The following is a continuation of the escaping Cuba story. It begins directly after the last story left off; however, I separated the two because in this portion, Lourdes describes a recipe for pizzelles, which she and her family learned shortly after settling in the United States.
“We settled in the suburbs of Chicago in the first years, sometimes in houses that the hospital would supply, or in our own homes. Abuelo, studied for his residency in Chicago, so he already had a position when we arrived. Our house was always full of smells of food. Mom was an excellent cook, and she was eager to teach neighbors about our food and learn about theirs. We had some Italian neighbors once, and at Christmas, they delivered a large box of wafer thin cookies that smelled like anise. They were great, covered in powdered sugar, really crispy, and big, like 4″ across. Mom was hooked, and so were we, she hunted down a pizzelle maker, and she tried a million recipes. Many of them stuck to the iron, which was a nightmare. You would have to heat the appliance up, grease it with butter, try your batter, and if it stuck, unplug it, let it cool, and try to clean the fine filigree plates. Ugh! Was it really worth it? Yup… Once you got a good recipe and a seasoned pizzelle plate, you needed a lot of space, and many hands to make these cookies.
I remember Carly, Mom and I in the house in Plantation, we had to clear off the counters, and two dining tables to have enough space to put the cookies when they came off the iron. The counters were set up with all of the wire cooling racks we had. Mom would pour the batter, close the iron, and if it was too much, it would pour out the sides, too little and you have a deformed cookie. It is always best to have a little more than less. Mom would burn her fingers lifting the cookies, and set them up on a nearby rack. Carly and I would take turns moving them to a rack that was further away so that Mom would always have a nearby rack for the next cookies to land on. The cookies have to cook enough to be crisp or they would get droopy. If that happened, you need to pop them in the oven at 200 degrees to dry out, then take them out and let them cool completely, otherwise they get soggy again.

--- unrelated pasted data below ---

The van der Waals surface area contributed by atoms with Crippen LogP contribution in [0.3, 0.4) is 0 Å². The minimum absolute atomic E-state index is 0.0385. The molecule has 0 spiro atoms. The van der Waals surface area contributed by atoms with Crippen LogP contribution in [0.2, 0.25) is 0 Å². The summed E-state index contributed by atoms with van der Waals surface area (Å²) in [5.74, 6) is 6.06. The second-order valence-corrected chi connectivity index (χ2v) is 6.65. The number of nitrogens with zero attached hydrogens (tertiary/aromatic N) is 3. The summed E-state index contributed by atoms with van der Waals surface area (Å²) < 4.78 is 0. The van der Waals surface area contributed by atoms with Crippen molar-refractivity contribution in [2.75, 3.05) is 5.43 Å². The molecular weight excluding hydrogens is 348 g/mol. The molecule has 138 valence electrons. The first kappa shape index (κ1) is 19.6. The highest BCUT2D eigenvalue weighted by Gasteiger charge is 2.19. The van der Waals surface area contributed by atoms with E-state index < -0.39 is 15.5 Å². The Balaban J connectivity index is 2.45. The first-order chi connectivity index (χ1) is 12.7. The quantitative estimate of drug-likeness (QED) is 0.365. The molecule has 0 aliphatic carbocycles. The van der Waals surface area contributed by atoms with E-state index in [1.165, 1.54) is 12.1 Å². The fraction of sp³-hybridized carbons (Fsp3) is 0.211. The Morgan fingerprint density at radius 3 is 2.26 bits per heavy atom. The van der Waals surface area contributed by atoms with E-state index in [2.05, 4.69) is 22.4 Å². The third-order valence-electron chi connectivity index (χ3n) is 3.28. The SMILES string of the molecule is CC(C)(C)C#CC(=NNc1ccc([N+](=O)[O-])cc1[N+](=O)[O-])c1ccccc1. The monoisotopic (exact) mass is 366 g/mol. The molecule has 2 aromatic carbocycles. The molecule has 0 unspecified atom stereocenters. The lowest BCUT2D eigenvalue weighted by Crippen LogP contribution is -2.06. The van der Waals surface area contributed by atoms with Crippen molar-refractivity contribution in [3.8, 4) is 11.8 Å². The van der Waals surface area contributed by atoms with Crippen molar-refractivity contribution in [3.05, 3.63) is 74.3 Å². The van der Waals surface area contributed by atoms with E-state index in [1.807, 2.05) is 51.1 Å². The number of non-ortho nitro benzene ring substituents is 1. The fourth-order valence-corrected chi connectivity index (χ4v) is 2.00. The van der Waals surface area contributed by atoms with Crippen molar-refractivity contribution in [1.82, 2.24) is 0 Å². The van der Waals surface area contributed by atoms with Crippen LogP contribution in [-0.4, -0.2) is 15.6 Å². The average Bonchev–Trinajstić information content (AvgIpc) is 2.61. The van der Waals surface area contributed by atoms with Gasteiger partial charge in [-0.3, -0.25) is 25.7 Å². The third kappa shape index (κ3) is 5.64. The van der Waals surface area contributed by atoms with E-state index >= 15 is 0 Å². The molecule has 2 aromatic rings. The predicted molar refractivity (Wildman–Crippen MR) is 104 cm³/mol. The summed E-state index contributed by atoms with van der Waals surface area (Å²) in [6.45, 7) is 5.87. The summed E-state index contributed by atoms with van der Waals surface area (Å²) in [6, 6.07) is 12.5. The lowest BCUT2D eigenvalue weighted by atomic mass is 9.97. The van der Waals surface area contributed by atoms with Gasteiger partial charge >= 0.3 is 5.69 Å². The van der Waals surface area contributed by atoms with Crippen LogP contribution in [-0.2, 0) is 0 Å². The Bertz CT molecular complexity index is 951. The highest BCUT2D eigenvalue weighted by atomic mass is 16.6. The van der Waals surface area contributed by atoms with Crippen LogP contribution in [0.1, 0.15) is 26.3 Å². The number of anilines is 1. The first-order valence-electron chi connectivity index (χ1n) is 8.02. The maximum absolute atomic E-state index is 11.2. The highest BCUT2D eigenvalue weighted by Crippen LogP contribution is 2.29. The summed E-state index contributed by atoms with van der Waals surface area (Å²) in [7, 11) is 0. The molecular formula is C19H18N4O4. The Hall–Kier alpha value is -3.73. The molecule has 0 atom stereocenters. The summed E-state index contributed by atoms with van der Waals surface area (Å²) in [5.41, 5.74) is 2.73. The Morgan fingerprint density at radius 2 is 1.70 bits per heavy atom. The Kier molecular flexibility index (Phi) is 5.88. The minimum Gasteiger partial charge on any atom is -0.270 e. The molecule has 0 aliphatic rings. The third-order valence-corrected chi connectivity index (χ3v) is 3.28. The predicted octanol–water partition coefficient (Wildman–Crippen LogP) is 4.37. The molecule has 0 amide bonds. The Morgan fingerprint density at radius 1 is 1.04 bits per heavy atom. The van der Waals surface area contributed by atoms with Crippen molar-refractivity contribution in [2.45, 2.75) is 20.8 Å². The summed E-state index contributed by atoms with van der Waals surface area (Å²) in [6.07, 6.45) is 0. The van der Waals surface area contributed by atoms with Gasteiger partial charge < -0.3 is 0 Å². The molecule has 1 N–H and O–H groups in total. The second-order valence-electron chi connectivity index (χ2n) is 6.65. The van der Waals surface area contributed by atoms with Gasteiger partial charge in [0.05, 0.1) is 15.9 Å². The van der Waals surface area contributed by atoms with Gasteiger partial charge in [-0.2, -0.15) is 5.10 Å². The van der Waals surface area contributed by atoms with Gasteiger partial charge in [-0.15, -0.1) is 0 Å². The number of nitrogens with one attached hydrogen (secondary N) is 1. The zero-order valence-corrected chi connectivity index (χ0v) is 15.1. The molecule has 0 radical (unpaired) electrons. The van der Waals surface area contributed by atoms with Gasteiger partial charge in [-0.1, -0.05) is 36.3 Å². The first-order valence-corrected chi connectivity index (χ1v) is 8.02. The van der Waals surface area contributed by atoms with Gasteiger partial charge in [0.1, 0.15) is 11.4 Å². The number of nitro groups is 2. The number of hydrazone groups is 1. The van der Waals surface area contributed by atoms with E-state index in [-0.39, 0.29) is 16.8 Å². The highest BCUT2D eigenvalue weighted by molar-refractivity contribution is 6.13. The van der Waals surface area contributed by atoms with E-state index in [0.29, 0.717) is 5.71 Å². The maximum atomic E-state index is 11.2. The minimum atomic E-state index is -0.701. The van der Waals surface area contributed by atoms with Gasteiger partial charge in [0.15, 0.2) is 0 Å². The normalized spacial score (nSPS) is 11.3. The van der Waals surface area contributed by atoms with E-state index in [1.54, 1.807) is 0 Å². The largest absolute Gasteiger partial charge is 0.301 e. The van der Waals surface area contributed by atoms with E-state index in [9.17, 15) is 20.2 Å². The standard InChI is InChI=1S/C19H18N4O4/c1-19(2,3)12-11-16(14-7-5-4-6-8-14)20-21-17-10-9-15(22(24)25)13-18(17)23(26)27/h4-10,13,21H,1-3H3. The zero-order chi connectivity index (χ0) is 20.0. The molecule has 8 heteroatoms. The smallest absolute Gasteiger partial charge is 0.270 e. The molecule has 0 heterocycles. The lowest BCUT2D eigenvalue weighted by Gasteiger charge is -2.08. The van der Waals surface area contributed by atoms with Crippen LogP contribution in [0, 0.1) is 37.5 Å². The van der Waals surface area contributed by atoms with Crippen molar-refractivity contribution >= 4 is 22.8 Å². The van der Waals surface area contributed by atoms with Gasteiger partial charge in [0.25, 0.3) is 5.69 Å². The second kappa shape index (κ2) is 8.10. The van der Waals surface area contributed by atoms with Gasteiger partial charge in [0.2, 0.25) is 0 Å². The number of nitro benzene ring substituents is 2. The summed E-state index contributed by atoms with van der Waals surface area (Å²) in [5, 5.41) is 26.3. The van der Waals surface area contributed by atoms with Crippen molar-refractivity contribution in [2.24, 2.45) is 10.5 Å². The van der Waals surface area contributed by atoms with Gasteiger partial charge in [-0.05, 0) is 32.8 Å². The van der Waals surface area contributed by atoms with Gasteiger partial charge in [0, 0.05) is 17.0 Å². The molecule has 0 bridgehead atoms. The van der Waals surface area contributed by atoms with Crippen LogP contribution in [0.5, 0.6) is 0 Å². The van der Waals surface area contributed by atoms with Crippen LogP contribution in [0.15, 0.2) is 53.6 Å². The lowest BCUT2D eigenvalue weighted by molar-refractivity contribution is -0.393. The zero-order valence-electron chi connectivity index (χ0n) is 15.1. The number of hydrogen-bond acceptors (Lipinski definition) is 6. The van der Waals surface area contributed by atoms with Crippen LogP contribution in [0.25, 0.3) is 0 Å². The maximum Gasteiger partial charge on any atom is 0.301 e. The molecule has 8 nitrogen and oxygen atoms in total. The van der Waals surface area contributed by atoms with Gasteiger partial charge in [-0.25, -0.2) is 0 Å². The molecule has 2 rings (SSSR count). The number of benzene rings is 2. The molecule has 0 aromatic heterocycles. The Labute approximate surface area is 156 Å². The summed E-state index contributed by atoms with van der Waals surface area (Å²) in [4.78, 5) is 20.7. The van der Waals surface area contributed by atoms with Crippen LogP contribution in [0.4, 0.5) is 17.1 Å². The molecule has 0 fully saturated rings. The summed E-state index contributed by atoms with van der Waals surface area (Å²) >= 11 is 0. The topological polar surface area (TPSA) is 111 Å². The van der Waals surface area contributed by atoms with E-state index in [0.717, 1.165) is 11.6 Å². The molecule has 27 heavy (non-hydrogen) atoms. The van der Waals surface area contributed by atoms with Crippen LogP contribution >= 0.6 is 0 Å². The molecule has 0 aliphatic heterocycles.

Once the cookies are completely dry, we would snap off the excess dough leaving a perfectly round cookie and a huge pile of crumbs that are great on ice cream. The cookies are then transferred to a large tupperware box, and each one is sprinkled with powdered sugar. If you make them at Christmas, as we would, you could pick up little tins to pack them in, to give them as gifts. Each batch makes 50 cookies, and you could easily spend hours running around getting them perfect, and cleaning up afterwards. It’s one of my fondest memories, and if you remember, we made them together at Carly’s when you were here for Christmas one year.”